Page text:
Kamaishi was hit by the 2011 tsunami but next year will host two RWC 2019 games. Rich Freeman reports from the opening of the Kamaishi Unosumai Memorial Stadium

How Rugby World Cup 2019 is helping to rebuild Kamaishi

Back in 2007, Wallabies captain Stirling Mortlock described the Rugby World Cup as “not just a celebration of rugby but a celebration of the host nation”.

On 25 September 2019, when Fiji play Uruguay at Kamaishi Unosumai Memorial Stadium, you can add to that a celebration of a town’s bravery, resilience and gratitude.

On 11 March 2011, Kamaishi bore the full brunt of the tsunami that followed the Great Tohoku Earthquake.

The damage to the former iron hub turned fishing town was massive, with 1,064 of the town’s 39,400 citizens killed, 98% of the town’s fishing fleet destroyed, 60% of businesses flooded and 30% of buildings destroyed.

Yet rugby was never far from the locals’ minds – no huge surprise given the town was host for many years to Nippon Steel RFC, the “iron men from the north” who won seven straight All-Japan Rugby Football Championships between 1979 and 1985.

How Rugby World Cup 2019 is helping to rebuild Kamaishi

Ground force: The aerial view of Kamaishi Unosumai Memorial Stadium (Getty Images)

Players such as Pita Alatini and Scott Fardy refused to be airlifted out after the earthquake, opting to stay and help their team-mates and friends in the town. And just two months after the disaster Kamaishi Seawaves, who evolved when Nippon Steel closed their mines in the town, played Yamaha Jubilo in the hope it would give locals something to cheer about.

With Japan set to stage Rugby World Cup 2019, talk soon turned to whether the town could be a host city.

“Some people initially disagreed with the stadium build as there is still so much restructuring of housing to be done,” said Takeshi Nagata, a former scrum-half with the Seawaves and now an official with the Kamaishi City Rugby World Cup headquarters.

“But others saw it as being the creation of hope at a time when everyone was down and there was no hope in the city.”


Another former local favourite, Jiro Ishiyama, was a driving force behind the plan.

“I saw an almost flattened Kamaishi on TV and asked myself what I can do to help people out there,” said the former Japan prop who at the time worked for an affiliate of Nippon Steel in Shizuoka Prefecture, central Japan.

“I decided to do what I could do from outside Kamaishi for the time being so we could see Kamaishi picked as a host city of the World Cup.”

In March 2015, Ishiyama’s dream came true when Kamaishi was named one of the 12 venues.

Despite being a month shy of the corporate retirement age of 60, Ishiyama was one of the first to sign up as a construction worker when work on the new ground began in April 2017 and the stadium – complete with a state-of-the-art hybrid playing surface – was officially opened on 19 August 2019 with a match between Kamaishi Seawaves and Yamaha Jubilo.

How Rugby World Cup 2019 is helping to rebuild Kamaishi

Building work: Jiro Ishiyama poses in the new stadium (Getty Images)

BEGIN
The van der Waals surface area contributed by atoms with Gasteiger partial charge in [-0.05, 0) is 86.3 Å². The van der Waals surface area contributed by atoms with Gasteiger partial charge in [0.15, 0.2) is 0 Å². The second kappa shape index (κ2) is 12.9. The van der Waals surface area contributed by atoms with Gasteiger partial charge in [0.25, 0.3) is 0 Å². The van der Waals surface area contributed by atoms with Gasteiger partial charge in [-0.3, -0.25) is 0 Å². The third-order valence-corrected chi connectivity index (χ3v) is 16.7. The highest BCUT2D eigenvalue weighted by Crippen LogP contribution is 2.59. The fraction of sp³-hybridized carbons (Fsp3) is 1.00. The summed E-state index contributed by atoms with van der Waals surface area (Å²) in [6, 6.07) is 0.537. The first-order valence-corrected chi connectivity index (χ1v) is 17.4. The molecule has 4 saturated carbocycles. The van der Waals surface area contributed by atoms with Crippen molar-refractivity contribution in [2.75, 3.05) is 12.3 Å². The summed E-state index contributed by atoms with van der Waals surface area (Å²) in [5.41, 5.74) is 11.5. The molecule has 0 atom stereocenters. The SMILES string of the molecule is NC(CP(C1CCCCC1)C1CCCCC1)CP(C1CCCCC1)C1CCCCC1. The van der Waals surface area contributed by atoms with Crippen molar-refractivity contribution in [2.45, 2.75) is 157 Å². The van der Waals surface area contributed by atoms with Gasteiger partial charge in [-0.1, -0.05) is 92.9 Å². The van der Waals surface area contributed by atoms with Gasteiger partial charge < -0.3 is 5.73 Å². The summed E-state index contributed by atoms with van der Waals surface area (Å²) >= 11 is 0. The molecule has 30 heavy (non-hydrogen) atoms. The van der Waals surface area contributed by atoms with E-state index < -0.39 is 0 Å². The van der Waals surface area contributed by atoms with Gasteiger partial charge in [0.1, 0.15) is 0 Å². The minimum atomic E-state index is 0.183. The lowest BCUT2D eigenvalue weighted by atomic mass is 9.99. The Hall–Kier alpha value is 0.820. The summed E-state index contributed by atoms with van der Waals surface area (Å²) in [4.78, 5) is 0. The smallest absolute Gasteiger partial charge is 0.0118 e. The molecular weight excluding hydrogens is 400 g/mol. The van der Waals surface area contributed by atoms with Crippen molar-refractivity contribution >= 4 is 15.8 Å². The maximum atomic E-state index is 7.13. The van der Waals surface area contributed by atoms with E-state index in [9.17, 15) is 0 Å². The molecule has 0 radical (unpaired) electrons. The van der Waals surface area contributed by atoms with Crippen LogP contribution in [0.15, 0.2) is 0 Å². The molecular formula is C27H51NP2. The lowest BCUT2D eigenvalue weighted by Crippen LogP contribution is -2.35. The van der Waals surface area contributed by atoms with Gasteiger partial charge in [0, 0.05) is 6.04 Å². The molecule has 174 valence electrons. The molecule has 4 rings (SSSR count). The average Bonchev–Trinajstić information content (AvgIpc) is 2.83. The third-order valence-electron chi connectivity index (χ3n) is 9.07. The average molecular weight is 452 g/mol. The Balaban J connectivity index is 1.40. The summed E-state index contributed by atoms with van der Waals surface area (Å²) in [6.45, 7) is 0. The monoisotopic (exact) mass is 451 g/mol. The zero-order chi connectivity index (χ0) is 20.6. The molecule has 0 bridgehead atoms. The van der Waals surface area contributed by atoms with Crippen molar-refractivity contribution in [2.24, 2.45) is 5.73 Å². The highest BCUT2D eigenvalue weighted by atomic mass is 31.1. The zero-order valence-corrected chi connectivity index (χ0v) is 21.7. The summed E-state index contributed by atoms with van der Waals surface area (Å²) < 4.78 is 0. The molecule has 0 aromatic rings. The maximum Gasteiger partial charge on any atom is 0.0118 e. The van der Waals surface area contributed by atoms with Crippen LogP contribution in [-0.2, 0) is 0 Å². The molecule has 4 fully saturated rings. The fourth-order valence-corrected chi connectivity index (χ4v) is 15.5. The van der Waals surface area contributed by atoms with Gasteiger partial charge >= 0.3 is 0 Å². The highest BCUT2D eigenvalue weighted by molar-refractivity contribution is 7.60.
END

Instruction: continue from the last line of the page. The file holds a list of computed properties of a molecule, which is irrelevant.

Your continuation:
Using seats made from wood that survived recent forest fires and others donated by Kumamoto Prefecture Athletic Stadium, the old National Stadium in Tokyo and Tokyo Dome, the current capacity is 6,000 but temporary stands will see it expanded to 16,000 when Fiji take on Uruguay and Namibia play the winner of the repechage on 13 October 2019.

“Kamaishi will be one of the great stories of Rugby World Cup 2019 and I am delighted that the tournament will help to bring this inspiring story of survival, resilience and reconstruction to the world,” said Akira Shimazu, the Rugby World Cup 2019 Organising Committee President and CEO.

While the fishing industry is nearly back to the levels of pre-March 2011, there are still around 1,100 people in temporary housing. But just about everyone in the town thinks the money spent on the stadium (around 3.9 billion yen/£27.3m) was money well spent.

“Before the disaster, having a lot of people coming here from overseas was something I couldn’t imagine,” said local hotel owner Akiko Iwasaki, who was washed away in the tsunami but survived after clinging to an upturned bus. “But thanks to rugby we have this opportunity.”

How Rugby World Cup 2019 is helping to rebuild Kamaishi

Centre field: Rui Horaguchi talks to the crowd before kick-off (Getty Images)

And the children who survived that fateful day, children that were at the two schools that were destroyed by the tsunami and on whose grounds the stadium now stands, want to make the most of the opportunity.

“I love rugby because in my second year of junior high school I watched my first game at the 2015 Rugby World Cup in England,” 16-year-old Rui Horaguchi told the crowd during a moving kick-off declaration. “I was overwhelmed with emotion by the power and atmosphere inside the stadium.”

Horaguchi said she wanted to give people the same hospitality she had been shown in England as a “friendship ambassador”. But most of all she said she wants to thank those in Japan “who love Kamaishi and everyone in the world who loves rugby… We have recovered and will move on forward. This stadium carries our gratitude and will set sail toward the future today.”

Follow Rugby World on Facebook, Twitter and Instagram.